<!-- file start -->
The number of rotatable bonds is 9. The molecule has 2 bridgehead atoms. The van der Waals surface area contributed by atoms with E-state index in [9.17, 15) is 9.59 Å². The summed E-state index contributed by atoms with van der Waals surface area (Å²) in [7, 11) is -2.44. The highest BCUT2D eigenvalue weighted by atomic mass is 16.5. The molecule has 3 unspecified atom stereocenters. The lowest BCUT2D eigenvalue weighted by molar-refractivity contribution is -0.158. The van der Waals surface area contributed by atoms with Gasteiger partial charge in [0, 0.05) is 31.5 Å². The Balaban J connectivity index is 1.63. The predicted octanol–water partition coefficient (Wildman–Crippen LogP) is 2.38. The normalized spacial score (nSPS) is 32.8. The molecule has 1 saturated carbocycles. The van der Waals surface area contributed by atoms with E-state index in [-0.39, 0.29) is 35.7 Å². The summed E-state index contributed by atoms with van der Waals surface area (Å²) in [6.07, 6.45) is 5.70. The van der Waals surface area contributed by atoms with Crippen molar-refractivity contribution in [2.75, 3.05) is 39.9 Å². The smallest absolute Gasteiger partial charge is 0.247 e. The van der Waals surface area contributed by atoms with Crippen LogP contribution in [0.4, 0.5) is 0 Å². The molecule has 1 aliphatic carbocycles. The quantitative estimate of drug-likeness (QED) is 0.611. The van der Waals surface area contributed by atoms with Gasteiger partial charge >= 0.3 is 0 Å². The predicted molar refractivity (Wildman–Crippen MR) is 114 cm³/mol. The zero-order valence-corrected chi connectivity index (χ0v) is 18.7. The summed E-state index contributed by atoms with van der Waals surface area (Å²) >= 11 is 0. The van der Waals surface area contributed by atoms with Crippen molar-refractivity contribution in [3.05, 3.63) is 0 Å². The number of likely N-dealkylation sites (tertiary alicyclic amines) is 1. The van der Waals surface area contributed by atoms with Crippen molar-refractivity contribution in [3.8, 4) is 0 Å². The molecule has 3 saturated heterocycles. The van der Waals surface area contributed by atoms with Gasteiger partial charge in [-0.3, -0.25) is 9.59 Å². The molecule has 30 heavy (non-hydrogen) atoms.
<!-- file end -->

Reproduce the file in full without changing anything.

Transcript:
The number of rotatable bonds is 9. The molecule has 2 bridgehead atoms. The van der Waals surface area contributed by atoms with E-state index in [9.17, 15) is 9.59 Å². The summed E-state index contributed by atoms with van der Waals surface area (Å²) in [7, 11) is -2.44. The highest BCUT2D eigenvalue weighted by atomic mass is 16.5. The molecule has 3 unspecified atom stereocenters. The lowest BCUT2D eigenvalue weighted by molar-refractivity contribution is -0.158. The van der Waals surface area contributed by atoms with Gasteiger partial charge in [0, 0.05) is 31.5 Å². The Balaban J connectivity index is 1.63. The predicted octanol–water partition coefficient (Wildman–Crippen LogP) is 2.38. The normalized spacial score (nSPS) is 32.8. The molecule has 1 saturated carbocycles. The van der Waals surface area contributed by atoms with E-state index in [-0.39, 0.29) is 35.7 Å². The summed E-state index contributed by atoms with van der Waals surface area (Å²) in [6.07, 6.45) is 5.70. The van der Waals surface area contributed by atoms with Crippen molar-refractivity contribution in [2.75, 3.05) is 39.9 Å². The smallest absolute Gasteiger partial charge is 0.247 e. The van der Waals surface area contributed by atoms with Crippen LogP contribution in [0.4, 0.5) is 0 Å². The molecule has 1 aliphatic carbocycles. The quantitative estimate of drug-likeness (QED) is 0.611. The van der Waals surface area contributed by atoms with Gasteiger partial charge >= 0.3 is 0 Å². The predicted molar refractivity (Wildman–Crippen MR) is 114 cm³/mol. The zero-order valence-corrected chi connectivity index (χ0v) is 18.7. The summed E-state index contributed by atoms with van der Waals surface area (Å²) >= 11 is 0. The van der Waals surface area contributed by atoms with Crippen molar-refractivity contribution in [3.05, 3.63) is 0 Å². The number of likely N-dealkylation sites (tertiary alicyclic amines) is 1. The van der Waals surface area contributed by atoms with Crippen molar-refractivity contribution in [3.8, 4) is 0 Å². The molecule has 3 saturated heterocycles. The van der Waals surface area contributed by atoms with Gasteiger partial charge in [-0.3, -0.25) is 9.59 Å². The molecule has 30 heavy (non-hydrogen) atoms.